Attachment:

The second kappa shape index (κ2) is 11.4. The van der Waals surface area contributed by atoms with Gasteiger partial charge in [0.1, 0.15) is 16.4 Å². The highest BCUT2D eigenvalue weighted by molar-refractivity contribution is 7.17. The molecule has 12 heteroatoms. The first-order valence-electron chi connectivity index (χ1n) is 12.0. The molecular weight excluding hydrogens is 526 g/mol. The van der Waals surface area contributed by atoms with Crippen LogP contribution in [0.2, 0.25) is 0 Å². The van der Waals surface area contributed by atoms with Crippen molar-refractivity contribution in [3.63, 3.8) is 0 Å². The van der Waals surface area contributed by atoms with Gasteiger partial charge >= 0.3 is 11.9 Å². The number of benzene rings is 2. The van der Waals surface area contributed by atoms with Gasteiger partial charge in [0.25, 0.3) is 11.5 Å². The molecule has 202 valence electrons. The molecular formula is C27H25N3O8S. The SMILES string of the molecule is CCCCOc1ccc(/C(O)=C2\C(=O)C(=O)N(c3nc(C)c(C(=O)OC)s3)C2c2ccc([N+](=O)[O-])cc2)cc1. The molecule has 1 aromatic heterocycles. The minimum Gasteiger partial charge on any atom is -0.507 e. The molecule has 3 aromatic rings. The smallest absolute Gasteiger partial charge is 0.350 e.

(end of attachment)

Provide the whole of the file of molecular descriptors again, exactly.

The second kappa shape index (κ2) is 11.4. The van der Waals surface area contributed by atoms with Gasteiger partial charge in [0.1, 0.15) is 16.4 Å². The highest BCUT2D eigenvalue weighted by molar-refractivity contribution is 7.17. The molecule has 12 heteroatoms. The first-order valence-electron chi connectivity index (χ1n) is 12.0. The molecular weight excluding hydrogens is 526 g/mol. The van der Waals surface area contributed by atoms with Crippen LogP contribution in [0.2, 0.25) is 0 Å². The van der Waals surface area contributed by atoms with Crippen molar-refractivity contribution in [3.63, 3.8) is 0 Å². The van der Waals surface area contributed by atoms with Gasteiger partial charge >= 0.3 is 11.9 Å². The number of benzene rings is 2. The van der Waals surface area contributed by atoms with Gasteiger partial charge in [0.25, 0.3) is 11.5 Å². The molecule has 202 valence electrons. The molecular formula is C27H25N3O8S. The SMILES string of the molecule is CCCCOc1ccc(/C(O)=C2\C(=O)C(=O)N(c3nc(C)c(C(=O)OC)s3)C2c2ccc([N+](=O)[O-])cc2)cc1. The molecule has 1 aromatic heterocycles. The minimum Gasteiger partial charge on any atom is -0.507 e. The molecule has 3 aromatic rings. The smallest absolute Gasteiger partial charge is 0.350 e.